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Title:
IMPROVED PROCESS FOR PACKAGING WINE IN ALUMINIUM CONTAINERS
Document Type and Number:
WIPO Patent Application WO/2006/026801
Kind Code:
A1
Abstract:
An improved method of packaging red or white, still or carbonated wine in two piece aluminium cans. The wine has less than 35 ppm of free sulphur dioxide, less than 330 ppm of chloride anions and less than 800 ppm of sulfate anions. The method involves filling an aluminium container body with the wine and sealing the container with an aluminium closure such that the gauge pressure within the can is at least 170 kPa and wherein the inner surfaces of the aluminium container are coated with a corrosion resistant coating and wherein the equilibrium head space composition after packaging has the composition of at least 95% w/w of nitrogen, less than 5% w/w of carbon dioxide, and less than 2% w/w of oxygen; and wherein the temperature of the wine at the time of filling the can body is at 10 degree Celsius. The wines exhibit excellent performance after storage or the quality of the wine does not deteriorate significantly on storage.

Inventors:
Stokes, Gregory John Charles (2 Horseshoe Bend Road, Keilor, VIC 3036, AU)
Barics, Steven John Anthony (51 Waratah Avenue, Tullamarine, VIC 3043, AU)
Application Number:
PCT/AU2004/001750
Publication Date:
March 16, 2006
Filing Date:
December 13, 2004
Export Citation:
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Assignee:
BAROKES PTY LTD (75 Cecil Street, South Melbourne, VIC 3205, AU)
Stokes, Gregory John Charles (2 Horseshoe Bend Road, Keilor, VIC 3036, AU)
Barics, Steven John Anthony (51 Waratah Avenue, Tullamarine, VIC 3043, AU)
International Classes:
B21D51/26; B32B15/08; B65B31/02; B65D1/12; B65D25/14; B65D85/72; B67C3/02; B67C3/22; (IPC1-7): B65D1/12; B21D51/26; B65B31/02; B65D25/14; B65D79/00; B65D85/72; B67C3/02
Domestic Patent References:
WO2003029089A1
Foreign References:
US4832968A
Other References:
See also references of EP 1796969A1
Attorney, Agent or Firm:
Gibson, David Vincent (Callinan Lawrie, 711 High Street Kew, VIC 3101, AU)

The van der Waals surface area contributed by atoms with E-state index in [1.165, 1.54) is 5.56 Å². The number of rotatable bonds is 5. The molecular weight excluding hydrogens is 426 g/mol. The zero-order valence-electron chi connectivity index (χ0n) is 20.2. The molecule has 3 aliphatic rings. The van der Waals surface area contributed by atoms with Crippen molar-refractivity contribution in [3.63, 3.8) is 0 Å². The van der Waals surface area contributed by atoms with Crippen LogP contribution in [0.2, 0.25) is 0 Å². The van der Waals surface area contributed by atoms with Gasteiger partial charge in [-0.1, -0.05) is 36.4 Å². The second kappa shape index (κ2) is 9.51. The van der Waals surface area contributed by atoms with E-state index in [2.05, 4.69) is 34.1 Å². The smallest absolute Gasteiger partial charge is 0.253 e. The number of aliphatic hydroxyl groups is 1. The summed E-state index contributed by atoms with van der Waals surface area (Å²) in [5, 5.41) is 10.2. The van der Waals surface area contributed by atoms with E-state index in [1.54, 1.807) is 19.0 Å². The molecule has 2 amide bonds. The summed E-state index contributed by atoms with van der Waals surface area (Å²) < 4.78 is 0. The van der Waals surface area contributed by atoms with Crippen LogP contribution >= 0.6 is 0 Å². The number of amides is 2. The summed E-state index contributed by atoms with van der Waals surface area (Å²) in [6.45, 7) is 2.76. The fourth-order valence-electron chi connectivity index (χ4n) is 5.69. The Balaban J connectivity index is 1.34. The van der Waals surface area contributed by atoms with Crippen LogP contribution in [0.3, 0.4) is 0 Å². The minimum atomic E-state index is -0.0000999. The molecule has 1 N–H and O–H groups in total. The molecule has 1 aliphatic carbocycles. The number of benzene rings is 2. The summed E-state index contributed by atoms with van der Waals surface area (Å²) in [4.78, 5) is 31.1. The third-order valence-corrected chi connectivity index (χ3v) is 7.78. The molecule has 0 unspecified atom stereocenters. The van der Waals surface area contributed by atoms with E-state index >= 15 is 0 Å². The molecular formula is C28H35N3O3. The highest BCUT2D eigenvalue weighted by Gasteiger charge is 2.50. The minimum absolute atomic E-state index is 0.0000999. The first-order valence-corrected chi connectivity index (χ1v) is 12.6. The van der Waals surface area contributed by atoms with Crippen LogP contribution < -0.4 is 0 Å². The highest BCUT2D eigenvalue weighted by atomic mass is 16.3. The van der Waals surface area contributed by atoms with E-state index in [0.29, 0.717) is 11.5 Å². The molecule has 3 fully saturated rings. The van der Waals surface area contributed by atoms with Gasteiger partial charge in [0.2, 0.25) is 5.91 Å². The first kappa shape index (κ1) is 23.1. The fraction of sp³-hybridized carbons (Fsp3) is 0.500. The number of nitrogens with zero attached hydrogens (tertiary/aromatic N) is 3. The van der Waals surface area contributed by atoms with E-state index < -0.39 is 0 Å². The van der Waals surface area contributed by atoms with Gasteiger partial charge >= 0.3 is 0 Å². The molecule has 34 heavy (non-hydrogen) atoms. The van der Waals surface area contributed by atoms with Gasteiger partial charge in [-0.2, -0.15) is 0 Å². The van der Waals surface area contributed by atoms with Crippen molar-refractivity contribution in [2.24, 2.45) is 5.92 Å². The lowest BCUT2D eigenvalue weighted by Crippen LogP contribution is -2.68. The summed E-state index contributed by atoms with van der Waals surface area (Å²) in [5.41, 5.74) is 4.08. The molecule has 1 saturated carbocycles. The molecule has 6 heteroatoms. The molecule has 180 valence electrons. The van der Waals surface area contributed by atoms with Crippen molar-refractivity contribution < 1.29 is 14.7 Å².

Download PDF:
Claims:
The claims defining the invention are as follows:
1. An improved method of packaging still wine in aluminium containers by preparing wine characterised in that it has less than 35 ppm of free SO2, less than 300 ppm of chloride anions and less than 800 ppm of sulfate anions, filling the container body with the wine and sealing the container with an aluminium closure such that the gauge pressure within the can is at least 170 kPa and wherein the inner surfaces of the aluminium container are coated with a corrosion resistant coating and wherein the equilibrium head space composition after packaging has the composition: Nitrogen: at least 95% w/w Carbon Dioxide: less than 5% w/w Oxygen: less than 2% w/w, and wherein the temperature of the wine at the time of filling the can body is at least 100C.
2. A process as defined in claim 1 wherein the temperature of the wine at the time of filling the container body is in the range 10 to 25 °C.
3. A process as defined in claim 1 wherein temperature of the wine at the time of filling the container body is in the range 15 to 250C.
4. A process as defined in claim 1 wherein temperature of the wine at the time of filling the container body is in the range 20 to 250C.
5. A process as defined in any one of claims 1 to 4 wherein the level of carbon dioxide in the packaged wine is 0.8% w/w maximum.
6. A process as defined in any one of claims 1 to 5 wherein the wine, when a white wine, has a free sulfur dioxide level in the range 5 to 30 ppm.
7. A process as defined in any one of claims 1 to 6 wherein the wine is further characterised as having total nitrites less than 1 ppm and total nitrite plus nitrates less than 10 ppm.
8. A process as defined in any one of claims 1 to 7 wherein the aluminium container is a twopiece aluminium can.